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King James Dictionary [1]

Extre'Me, a. L. extremus, last. Outermost utmost farthest at the utmost point, edge or border as the extreme verge or point of a thing.

1. Greatest most violent utmost as extreme pain, grief, or suffering extreme joy or pleasure. 2. Last beyond which there is none as an extreme remedy. 3. Utmost worst or best that can exist or be supposed as an extreme case. 4. Most pressing as extreme necessity.

Extreme unction, among the Romanists, is the anointing of a sick person with oil, when decrepit with age or affected with some mortal disease, and usually just before death. It is applied to the eyes, ears, nostrils, mouth, hands, feet and reins of penitents, and is supposed to represent the grace of God poured into the soul.

Extreme and mean proportion, in geometry, is when a line is so divided, that the whole line is to the greater segment, as the segment is to the less or when a line is so divided, that the rectangle under the whole line and the lesser segment is equal to the square of the greater segment.

Extre'Me, n. The utmost point or verge of a thing that part which terminates a body extremity.

1. Utmost point furthest degree as the extremes of heat and cold the extremes of virtue and vice. Avoid extremes. Extremes naturally beget each other.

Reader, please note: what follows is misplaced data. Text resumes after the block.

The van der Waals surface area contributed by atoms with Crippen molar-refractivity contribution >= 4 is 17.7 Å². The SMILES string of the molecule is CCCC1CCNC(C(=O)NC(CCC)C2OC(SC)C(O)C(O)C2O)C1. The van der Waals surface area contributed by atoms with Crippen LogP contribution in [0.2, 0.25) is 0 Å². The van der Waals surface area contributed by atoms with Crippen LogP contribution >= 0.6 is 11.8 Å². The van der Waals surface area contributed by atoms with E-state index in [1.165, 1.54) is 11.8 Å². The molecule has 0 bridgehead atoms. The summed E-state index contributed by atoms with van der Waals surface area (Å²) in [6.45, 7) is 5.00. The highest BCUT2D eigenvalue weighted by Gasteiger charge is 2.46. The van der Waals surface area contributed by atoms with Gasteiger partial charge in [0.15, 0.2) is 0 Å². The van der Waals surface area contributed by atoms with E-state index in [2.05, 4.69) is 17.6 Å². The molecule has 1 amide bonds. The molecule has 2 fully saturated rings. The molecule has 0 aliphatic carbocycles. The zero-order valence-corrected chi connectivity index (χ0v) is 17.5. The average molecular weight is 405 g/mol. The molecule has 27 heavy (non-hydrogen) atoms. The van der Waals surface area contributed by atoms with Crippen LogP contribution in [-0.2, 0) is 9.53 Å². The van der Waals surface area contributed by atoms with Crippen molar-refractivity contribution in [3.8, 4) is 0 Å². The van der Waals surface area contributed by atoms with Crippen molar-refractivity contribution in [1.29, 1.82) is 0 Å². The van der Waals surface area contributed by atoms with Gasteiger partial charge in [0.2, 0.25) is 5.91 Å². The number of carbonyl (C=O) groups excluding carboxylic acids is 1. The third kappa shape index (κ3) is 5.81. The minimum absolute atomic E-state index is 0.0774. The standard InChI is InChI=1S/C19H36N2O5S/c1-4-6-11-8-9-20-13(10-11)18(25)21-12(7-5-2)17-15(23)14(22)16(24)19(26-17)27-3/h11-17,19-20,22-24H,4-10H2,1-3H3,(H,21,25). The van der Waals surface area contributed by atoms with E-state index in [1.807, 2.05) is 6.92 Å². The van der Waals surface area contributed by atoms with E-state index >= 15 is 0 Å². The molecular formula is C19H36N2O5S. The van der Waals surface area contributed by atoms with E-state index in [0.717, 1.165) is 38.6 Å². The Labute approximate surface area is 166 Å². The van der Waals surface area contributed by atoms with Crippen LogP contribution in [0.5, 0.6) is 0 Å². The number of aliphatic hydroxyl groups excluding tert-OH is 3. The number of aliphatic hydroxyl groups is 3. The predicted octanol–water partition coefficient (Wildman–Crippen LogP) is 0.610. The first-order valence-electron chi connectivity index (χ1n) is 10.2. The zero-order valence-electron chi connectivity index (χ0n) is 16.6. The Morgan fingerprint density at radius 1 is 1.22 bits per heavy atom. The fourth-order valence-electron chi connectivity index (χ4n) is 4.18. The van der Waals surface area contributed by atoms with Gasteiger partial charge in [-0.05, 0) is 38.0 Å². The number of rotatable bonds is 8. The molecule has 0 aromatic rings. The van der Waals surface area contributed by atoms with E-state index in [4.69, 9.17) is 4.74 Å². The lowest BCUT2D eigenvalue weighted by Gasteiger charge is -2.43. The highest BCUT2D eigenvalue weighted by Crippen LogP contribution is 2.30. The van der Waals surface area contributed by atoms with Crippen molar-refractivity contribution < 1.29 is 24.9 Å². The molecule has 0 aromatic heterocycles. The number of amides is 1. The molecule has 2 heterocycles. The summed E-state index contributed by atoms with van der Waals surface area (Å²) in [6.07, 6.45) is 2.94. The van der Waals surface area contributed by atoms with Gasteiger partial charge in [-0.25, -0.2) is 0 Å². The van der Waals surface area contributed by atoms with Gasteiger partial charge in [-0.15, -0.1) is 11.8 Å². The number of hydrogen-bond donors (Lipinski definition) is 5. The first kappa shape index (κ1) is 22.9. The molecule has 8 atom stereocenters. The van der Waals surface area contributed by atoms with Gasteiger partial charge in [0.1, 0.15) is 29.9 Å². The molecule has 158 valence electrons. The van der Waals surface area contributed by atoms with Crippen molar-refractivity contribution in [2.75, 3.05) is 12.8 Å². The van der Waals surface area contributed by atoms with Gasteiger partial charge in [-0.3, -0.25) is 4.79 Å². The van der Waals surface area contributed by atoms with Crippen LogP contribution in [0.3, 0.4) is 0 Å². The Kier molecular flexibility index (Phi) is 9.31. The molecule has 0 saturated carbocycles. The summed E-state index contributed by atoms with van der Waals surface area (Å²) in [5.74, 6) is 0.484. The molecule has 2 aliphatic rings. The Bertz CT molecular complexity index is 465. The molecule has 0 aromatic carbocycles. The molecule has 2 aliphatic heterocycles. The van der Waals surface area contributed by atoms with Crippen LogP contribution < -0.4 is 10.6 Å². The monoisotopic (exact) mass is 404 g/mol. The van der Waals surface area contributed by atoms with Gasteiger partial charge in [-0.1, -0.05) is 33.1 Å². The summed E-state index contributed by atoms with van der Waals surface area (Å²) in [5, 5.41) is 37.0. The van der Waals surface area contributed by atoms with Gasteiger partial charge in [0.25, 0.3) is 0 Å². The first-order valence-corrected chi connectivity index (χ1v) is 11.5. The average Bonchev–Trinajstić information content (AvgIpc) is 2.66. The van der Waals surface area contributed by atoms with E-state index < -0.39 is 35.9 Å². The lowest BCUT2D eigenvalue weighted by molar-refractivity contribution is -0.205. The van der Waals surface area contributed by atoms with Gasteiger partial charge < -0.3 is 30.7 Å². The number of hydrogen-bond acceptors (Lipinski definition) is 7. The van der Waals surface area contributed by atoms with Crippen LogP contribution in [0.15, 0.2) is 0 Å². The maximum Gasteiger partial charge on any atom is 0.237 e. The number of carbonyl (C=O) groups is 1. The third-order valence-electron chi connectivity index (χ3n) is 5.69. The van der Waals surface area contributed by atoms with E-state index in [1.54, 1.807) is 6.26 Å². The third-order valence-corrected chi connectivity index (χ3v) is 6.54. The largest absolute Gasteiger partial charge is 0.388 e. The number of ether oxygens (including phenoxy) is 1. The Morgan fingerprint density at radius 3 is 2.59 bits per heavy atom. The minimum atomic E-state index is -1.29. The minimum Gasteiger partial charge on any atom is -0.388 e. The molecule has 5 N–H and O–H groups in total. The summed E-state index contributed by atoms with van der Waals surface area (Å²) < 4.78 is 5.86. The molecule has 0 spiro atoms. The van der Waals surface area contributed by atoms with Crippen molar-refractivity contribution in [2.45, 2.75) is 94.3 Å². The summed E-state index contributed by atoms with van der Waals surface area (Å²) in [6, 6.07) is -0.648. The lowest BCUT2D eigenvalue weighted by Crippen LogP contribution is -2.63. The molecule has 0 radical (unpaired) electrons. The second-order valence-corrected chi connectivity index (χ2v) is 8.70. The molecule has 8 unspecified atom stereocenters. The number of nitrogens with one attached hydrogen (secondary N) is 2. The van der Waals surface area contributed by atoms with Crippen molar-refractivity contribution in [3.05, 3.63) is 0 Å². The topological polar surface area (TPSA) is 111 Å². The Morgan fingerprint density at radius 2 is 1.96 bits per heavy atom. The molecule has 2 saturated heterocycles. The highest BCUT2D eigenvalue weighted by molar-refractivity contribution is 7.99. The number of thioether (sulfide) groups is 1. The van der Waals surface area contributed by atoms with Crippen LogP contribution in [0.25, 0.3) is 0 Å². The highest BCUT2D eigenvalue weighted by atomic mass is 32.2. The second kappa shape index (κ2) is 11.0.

There is a natural progression from the extreme of anarchy to the extreme of tyranny.

2. In logic, the extremes or extreme terms of a syllogism are the predicate and subject. Thus, "man is an animal: Peter is a man, therefore Peter is an animal " the word animal is the greater extreme, and man the medium. 3. In mathematics, the extremes are the first and last terms of a proportion as, when three magnitudes are proportional, the rectangle contained by the extremes is equal contained by the extremes is equal to the square of the mean.

Webster's Dictionary [2]

(1): ( n.) An extreme state or condition; hence, calamity, danger, distress, etc.

(2): ( n.) Utmost limit or degree that is supposable or tolerable; hence, furthest degree; any undue departure from the mean; - often in the plural: things at an extreme distance from each other, the most widely different states, etc.; as, extremes of heat and cold, of virtue and vice; extremes meet.

(3): ( n.) Either of the extreme terms of a syllogism, the middle term being interposed between them.

(4): ( n.) The utmost point or verge; that part which terminates a body; extremity.

(5): ( n.) The first or the last term of a proportion or series.

(6): ( a.) The best of worst; most urgent; greatest; highest; immoderate; excessive; most violent; as, an extreme case; extreme folly.

(7): ( a.) Last; final; conclusive; - said of time; as, the extreme hour of life.

(8): ( a.) At the utmost point, edge, or border; outermost; utmost; farthest; most remote; at the widest limit.

(9): ( a.) Radical; ultra; as, extreme opinions.

(10): ( a.) Extended or contracted as much as possible; - said of intervals; as, an extreme sharp second; an extreme flat forth.